Abstract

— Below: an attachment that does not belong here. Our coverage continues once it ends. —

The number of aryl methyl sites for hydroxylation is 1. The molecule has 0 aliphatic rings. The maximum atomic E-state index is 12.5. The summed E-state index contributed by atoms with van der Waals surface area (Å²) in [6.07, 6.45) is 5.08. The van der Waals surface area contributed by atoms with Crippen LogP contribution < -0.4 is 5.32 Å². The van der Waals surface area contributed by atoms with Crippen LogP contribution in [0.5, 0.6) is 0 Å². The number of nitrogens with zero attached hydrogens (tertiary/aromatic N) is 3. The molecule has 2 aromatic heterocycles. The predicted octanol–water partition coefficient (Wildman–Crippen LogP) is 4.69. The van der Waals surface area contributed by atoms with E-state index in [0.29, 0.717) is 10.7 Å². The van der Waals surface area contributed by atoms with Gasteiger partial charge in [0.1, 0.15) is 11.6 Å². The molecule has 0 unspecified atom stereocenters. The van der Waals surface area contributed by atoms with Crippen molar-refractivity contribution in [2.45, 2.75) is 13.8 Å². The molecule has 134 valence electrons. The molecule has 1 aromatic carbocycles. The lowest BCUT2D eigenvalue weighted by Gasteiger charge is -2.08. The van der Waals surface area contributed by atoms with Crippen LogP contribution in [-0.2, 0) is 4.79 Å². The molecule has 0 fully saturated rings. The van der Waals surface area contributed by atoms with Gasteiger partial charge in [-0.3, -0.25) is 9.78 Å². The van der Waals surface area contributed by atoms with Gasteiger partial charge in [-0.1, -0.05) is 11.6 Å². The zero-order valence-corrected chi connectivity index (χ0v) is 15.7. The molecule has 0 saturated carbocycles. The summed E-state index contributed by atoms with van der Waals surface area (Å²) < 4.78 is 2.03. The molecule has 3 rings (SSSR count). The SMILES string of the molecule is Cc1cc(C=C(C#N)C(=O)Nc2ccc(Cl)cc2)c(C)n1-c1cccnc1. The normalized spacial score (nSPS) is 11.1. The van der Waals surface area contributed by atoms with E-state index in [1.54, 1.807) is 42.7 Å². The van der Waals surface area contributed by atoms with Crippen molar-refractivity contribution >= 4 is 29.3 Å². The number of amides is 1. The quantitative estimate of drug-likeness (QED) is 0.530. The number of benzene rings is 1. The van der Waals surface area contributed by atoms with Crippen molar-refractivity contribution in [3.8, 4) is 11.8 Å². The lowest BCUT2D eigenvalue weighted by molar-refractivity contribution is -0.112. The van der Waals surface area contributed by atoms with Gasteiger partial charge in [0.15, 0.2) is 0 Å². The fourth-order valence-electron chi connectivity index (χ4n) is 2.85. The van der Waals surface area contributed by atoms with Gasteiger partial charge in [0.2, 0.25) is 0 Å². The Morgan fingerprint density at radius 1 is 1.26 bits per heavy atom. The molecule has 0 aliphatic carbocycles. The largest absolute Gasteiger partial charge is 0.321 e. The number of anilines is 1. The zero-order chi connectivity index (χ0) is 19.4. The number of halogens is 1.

As custom arrays are cheaper than generic GWAS arrays, larger sample size is achievable for gene discovery. Custom arrays can tag more variants through denser genotyping of SNPs at associated loci, but at the cost of losing genome-wide coverage. Balancing this trade-off is important for maximizing experimental designs. We quantified both the gain in captured SNP-heritability at known candidate regions and the loss due to imperfect genome-wide coverage for inflammatory bowel disease using immunochip (iChip) and imputed GWAS data on 61 251 and 38 550 samples, respectively. For Crohn's disease (CD), the iChip and GWAS data explained 19 and 26% of variation in liability, respectively, and SNPs in the densely genotyped iChip regions explained 13% of the SNP-heritability for both the iChip and GWAS data. For ulcerative colitis (UC), the iChip and GWAS data explained 15 and 19% of variation in liability, respectively, and the dense iChip regions explained 10 and 9% of the SNP-heritability in the iChip and the GWAS data. From bivariate analyses, estimates of the genetic correlation in risk between CD and UC were 0.75 (SE 0.017) and 0.62 (SE 0.042) for the iChip and GWAS data, respectively. We also quantified the SNP-heritability of genomic regions that did or did not contain the previous 163 GWAS hits for CD and UC, and SNP-heritability of the overlapping loci between the densely genotyped iChip regions and the 163 GWAS hits. For both diseases, over different genomic partitioning, the densely genotyped regions on the iChip tagged at least as much variation in liability as in the corresponding regions in the GWAS data, however a certain amount of tagged SNP-heritability in the GWAS data was lost using the iChip due to the low coverage at unselected regions. These results imply that custom arrays with a GWAS backbone will facilitate more gene discovery, both at associated and novel loci.